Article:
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WASHINGTON – On Monday 168 kids were rescued from sex trafficking as part of a nation-wide investigation known as Operation Cross Country VIII, the FBI announced.

Rebecca Wu, a spokesperson for the FBI, says local, state and federal law enforcement partners and the National Center for Missing and Exploited Children took part in the week-long operation, which became the largest and most successful Operation Cross Country. The investigation included 106 cities, including areas in Illinois and Missouri. Pimps were arrested from both states and two child victims were saved in Illinois.

FBI Director James B. Comey said this was the eighth time the FBI coordinated an operation against sex trafficking. The nationwide campaign targeted places ranging from casinos, to truck stops to pornography stores.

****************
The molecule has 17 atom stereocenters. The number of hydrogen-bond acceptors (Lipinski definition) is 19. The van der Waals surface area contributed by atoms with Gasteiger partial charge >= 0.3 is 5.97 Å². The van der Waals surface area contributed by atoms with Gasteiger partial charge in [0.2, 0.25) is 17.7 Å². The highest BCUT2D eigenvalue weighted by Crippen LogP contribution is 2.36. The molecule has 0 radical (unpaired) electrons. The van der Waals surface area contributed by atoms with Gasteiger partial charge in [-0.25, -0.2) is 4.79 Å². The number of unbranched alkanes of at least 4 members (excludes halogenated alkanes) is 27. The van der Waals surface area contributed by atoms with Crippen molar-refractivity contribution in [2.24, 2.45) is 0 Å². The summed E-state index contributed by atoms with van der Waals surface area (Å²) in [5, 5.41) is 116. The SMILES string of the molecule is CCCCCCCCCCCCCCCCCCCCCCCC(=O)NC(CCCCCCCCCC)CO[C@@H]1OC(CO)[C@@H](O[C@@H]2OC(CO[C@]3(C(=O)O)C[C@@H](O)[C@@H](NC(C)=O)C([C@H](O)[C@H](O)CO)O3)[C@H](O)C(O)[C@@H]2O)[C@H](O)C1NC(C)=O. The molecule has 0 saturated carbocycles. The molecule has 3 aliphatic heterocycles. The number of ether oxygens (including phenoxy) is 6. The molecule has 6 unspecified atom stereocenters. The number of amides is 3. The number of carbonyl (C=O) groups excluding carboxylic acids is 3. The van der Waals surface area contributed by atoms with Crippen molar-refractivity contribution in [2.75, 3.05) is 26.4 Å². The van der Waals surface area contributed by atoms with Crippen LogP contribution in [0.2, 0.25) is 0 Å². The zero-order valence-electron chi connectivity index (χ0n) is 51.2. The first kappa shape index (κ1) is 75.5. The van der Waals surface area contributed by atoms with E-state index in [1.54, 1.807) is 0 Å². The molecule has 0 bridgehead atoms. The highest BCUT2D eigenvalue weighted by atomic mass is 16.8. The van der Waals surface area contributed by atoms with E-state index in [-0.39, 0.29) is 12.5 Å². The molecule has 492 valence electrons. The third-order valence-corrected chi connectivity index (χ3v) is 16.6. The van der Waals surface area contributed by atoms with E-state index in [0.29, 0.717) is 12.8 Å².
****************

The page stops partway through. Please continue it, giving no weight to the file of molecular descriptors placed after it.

"Targeting and harming America's children through commercial sex trafficking is a heinous crime, with serious consequences," Comey said in a press release. "Every child deserves to be safe and sound. Through targeted measures like Operation Cross Country, we can end the cycle of victimization."

The fight against child prostitution began in 2003 when the FBI's Criminal Investigative Division, in partnership with the Department of Justice and the National Center for Missing and Exploited Children, created the Innocence Lost National Initiative. Operation Cross Country was a part of this initiative.

In the last 11 years the FBI has saved nearly 3,600 children from the streets.

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